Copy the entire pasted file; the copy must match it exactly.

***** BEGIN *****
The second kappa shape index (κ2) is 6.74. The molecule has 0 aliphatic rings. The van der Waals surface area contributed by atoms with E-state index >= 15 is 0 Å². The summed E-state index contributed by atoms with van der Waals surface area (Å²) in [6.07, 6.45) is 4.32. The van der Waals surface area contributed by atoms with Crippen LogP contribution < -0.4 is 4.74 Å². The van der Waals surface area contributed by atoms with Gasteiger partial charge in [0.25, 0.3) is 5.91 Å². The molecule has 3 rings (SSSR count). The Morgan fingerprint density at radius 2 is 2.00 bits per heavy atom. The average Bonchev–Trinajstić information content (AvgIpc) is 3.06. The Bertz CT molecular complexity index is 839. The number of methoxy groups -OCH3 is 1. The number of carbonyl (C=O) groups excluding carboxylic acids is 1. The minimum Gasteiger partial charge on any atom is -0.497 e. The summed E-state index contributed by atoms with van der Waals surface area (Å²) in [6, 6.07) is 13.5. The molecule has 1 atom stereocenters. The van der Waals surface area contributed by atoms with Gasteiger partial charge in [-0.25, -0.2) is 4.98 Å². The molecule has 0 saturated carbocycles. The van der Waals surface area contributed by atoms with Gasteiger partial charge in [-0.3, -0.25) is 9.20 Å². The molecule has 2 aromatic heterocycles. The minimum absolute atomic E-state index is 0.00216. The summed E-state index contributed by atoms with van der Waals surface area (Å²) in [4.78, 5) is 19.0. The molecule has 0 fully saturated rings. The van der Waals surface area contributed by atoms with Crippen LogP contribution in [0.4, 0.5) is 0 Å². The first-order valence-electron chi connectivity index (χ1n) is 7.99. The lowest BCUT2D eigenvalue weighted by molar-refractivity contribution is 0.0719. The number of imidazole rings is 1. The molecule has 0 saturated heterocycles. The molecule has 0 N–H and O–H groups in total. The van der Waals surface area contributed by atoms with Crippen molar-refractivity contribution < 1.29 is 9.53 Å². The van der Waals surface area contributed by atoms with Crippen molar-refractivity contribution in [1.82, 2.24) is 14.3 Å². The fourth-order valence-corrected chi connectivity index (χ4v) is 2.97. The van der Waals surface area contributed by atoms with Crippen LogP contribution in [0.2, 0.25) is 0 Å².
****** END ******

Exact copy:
The second kappa shape index (κ2) is 6.74. The molecule has 0 aliphatic rings. The van der Waals surface area contributed by atoms with E-state index >= 15 is 0 Å². The summed E-state index contributed by atoms with van der Waals surface area (Å²) in [6.07, 6.45) is 4.32. The van der Waals surface area contributed by atoms with Crippen LogP contribution < -0.4 is 4.74 Å². The van der Waals surface area contributed by atoms with Gasteiger partial charge in [0.25, 0.3) is 5.91 Å². The molecule has 3 rings (SSSR count). The Morgan fingerprint density at radius 2 is 2.00 bits per heavy atom. The average Bonchev–Trinajstić information content (AvgIpc) is 3.06. The Bertz CT molecular complexity index is 839. The number of methoxy groups -OCH3 is 1. The number of carbonyl (C=O) groups excluding carboxylic acids is 1. The minimum Gasteiger partial charge on any atom is -0.497 e. The summed E-state index contributed by atoms with van der Waals surface area (Å²) in [6, 6.07) is 13.5. The molecule has 1 atom stereocenters. The van der Waals surface area contributed by atoms with Gasteiger partial charge in [-0.25, -0.2) is 4.98 Å². The molecule has 0 saturated carbocycles. The van der Waals surface area contributed by atoms with Gasteiger partial charge in [-0.3, -0.25) is 9.20 Å². The molecule has 2 aromatic heterocycles. The minimum absolute atomic E-state index is 0.00216. The summed E-state index contributed by atoms with van der Waals surface area (Å²) in [4.78, 5) is 19.0. The molecule has 0 fully saturated rings. The van der Waals surface area contributed by atoms with Crippen LogP contribution in [0.4, 0.5) is 0 Å². The first-order valence-electron chi connectivity index (χ1n) is 7.99. The lowest BCUT2D eigenvalue weighted by molar-refractivity contribution is 0.0719. The number of imidazole rings is 1. The molecule has 0 saturated heterocycles. The molecule has 0 N–H and O–H groups in total. The van der Waals surface area contributed by atoms with Crippen molar-refractivity contribution < 1.29 is 9.53 Å². The van der Waals surface area contributed by atoms with Crippen molar-refractivity contribution in [1.82, 2.24) is 14.3 Å². The fourth-order valence-corrected chi connectivity index (χ4v) is 2.97. The van der Waals surface area contributed by atoms with Crippen LogP contribution in [0.2, 0.25) is 0 Å².